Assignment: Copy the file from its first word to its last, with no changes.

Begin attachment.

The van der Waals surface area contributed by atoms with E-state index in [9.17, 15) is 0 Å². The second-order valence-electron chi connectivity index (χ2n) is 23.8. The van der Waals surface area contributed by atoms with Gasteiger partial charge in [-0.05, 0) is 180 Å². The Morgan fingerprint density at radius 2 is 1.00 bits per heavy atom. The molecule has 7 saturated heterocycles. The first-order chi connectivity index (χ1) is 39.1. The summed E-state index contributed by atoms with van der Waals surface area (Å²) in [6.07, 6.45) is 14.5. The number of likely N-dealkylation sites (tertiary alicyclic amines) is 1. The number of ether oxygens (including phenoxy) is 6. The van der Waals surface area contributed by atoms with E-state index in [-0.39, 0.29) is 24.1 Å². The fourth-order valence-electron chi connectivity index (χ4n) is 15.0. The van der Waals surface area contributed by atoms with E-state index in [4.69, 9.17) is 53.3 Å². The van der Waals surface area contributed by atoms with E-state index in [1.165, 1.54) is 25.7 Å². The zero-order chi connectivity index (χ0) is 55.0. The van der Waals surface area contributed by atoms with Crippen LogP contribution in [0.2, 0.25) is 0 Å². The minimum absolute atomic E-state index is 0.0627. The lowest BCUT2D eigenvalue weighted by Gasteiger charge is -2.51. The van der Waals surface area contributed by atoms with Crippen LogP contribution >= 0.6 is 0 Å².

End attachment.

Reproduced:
The van der Waals surface area contributed by atoms with E-state index in [9.17, 15) is 0 Å². The second-order valence-electron chi connectivity index (χ2n) is 23.8. The van der Waals surface area contributed by atoms with Gasteiger partial charge in [-0.05, 0) is 180 Å². The Morgan fingerprint density at radius 2 is 1.00 bits per heavy atom. The molecule has 7 saturated heterocycles. The first-order chi connectivity index (χ1) is 39.1. The summed E-state index contributed by atoms with van der Waals surface area (Å²) in [6.07, 6.45) is 14.5. The number of likely N-dealkylation sites (tertiary alicyclic amines) is 1. The number of ether oxygens (including phenoxy) is 6. The van der Waals surface area contributed by atoms with E-state index in [-0.39, 0.29) is 24.1 Å². The fourth-order valence-electron chi connectivity index (χ4n) is 15.0. The van der Waals surface area contributed by atoms with E-state index in [4.69, 9.17) is 53.3 Å². The van der Waals surface area contributed by atoms with E-state index in [1.165, 1.54) is 25.7 Å². The zero-order chi connectivity index (χ0) is 55.0. The van der Waals surface area contributed by atoms with Crippen LogP contribution in [0.2, 0.25) is 0 Å². The minimum absolute atomic E-state index is 0.0627. The lowest BCUT2D eigenvalue weighted by Gasteiger charge is -2.51. The van der Waals surface area contributed by atoms with Crippen LogP contribution >= 0.6 is 0 Å².